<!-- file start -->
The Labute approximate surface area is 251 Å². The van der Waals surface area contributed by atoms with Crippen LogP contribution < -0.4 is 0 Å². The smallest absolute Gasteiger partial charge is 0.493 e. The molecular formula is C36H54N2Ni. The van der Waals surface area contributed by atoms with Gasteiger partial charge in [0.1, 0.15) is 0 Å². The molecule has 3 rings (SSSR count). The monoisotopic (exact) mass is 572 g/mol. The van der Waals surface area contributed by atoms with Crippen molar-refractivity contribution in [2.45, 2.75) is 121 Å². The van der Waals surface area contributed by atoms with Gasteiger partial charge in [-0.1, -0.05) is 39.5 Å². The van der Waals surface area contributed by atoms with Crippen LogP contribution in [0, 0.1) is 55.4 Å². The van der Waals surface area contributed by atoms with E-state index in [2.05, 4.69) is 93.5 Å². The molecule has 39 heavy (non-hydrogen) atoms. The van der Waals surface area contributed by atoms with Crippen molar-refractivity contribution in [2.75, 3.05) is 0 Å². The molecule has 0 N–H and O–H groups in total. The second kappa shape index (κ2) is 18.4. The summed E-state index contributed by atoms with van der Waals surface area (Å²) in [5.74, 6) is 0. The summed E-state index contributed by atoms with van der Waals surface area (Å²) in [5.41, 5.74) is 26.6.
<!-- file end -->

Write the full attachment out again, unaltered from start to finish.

The Labute approximate surface area is 251 Å². The van der Waals surface area contributed by atoms with Crippen LogP contribution < -0.4 is 0 Å². The smallest absolute Gasteiger partial charge is 0.493 e. The molecular formula is C36H54N2Ni. The van der Waals surface area contributed by atoms with Gasteiger partial charge in [0.1, 0.15) is 0 Å². The molecule has 3 rings (SSSR count). The monoisotopic (exact) mass is 572 g/mol. The van der Waals surface area contributed by atoms with Crippen molar-refractivity contribution in [2.45, 2.75) is 121 Å². The van der Waals surface area contributed by atoms with Gasteiger partial charge in [-0.1, -0.05) is 39.5 Å². The van der Waals surface area contributed by atoms with Crippen LogP contribution in [0, 0.1) is 55.4 Å². The van der Waals surface area contributed by atoms with E-state index in [2.05, 4.69) is 93.5 Å². The molecule has 39 heavy (non-hydrogen) atoms. The van der Waals surface area contributed by atoms with Crippen molar-refractivity contribution in [2.75, 3.05) is 0 Å². The molecule has 0 N–H and O–H groups in total. The second kappa shape index (κ2) is 18.4. The summed E-state index contributed by atoms with van der Waals surface area (Å²) in [5.74, 6) is 0. The summed E-state index contributed by atoms with van der Waals surface area (Å²) in [5.41, 5.74) is 26.6.